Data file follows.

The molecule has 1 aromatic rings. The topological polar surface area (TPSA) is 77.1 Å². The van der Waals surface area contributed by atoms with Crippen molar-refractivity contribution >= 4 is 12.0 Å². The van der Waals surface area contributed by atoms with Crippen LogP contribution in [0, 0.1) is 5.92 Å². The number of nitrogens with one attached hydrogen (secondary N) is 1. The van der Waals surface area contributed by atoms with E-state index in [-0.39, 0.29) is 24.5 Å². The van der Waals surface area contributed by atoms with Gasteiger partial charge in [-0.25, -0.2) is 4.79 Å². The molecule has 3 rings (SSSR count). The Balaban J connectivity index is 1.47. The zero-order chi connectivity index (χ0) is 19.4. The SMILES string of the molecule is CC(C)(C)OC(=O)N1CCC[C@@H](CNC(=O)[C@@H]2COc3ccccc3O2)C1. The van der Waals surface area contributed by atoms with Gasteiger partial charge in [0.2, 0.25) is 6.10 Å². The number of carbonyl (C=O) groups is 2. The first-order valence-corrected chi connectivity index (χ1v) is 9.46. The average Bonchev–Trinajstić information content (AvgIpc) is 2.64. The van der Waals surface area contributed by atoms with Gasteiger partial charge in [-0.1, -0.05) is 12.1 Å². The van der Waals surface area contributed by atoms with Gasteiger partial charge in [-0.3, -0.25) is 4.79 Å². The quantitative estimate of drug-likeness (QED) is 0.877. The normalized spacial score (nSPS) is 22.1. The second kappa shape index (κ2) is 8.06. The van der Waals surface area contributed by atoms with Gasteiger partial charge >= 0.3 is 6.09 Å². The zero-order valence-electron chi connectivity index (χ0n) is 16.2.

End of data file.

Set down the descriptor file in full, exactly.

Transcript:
The molecule has 1 aromatic rings. The topological polar surface area (TPSA) is 77.1 Å². The van der Waals surface area contributed by atoms with Crippen molar-refractivity contribution >= 4 is 12.0 Å². The van der Waals surface area contributed by atoms with Crippen LogP contribution in [0, 0.1) is 5.92 Å². The number of nitrogens with one attached hydrogen (secondary N) is 1. The van der Waals surface area contributed by atoms with E-state index in [-0.39, 0.29) is 24.5 Å². The van der Waals surface area contributed by atoms with Gasteiger partial charge in [-0.25, -0.2) is 4.79 Å². The molecule has 3 rings (SSSR count). The Balaban J connectivity index is 1.47. The zero-order chi connectivity index (χ0) is 19.4. The SMILES string of the molecule is CC(C)(C)OC(=O)N1CCC[C@@H](CNC(=O)[C@@H]2COc3ccccc3O2)C1. The van der Waals surface area contributed by atoms with Gasteiger partial charge in [0.2, 0.25) is 6.10 Å². The number of carbonyl (C=O) groups is 2. The first-order valence-corrected chi connectivity index (χ1v) is 9.46. The average Bonchev–Trinajstić information content (AvgIpc) is 2.64. The van der Waals surface area contributed by atoms with Gasteiger partial charge in [-0.1, -0.05) is 12.1 Å². The van der Waals surface area contributed by atoms with Gasteiger partial charge in [-0.3, -0.25) is 4.79 Å². The quantitative estimate of drug-likeness (QED) is 0.877. The normalized spacial score (nSPS) is 22.1. The second kappa shape index (κ2) is 8.06. The van der Waals surface area contributed by atoms with Gasteiger partial charge >= 0.3 is 6.09 Å². The zero-order valence-electron chi connectivity index (χ0n) is 16.2.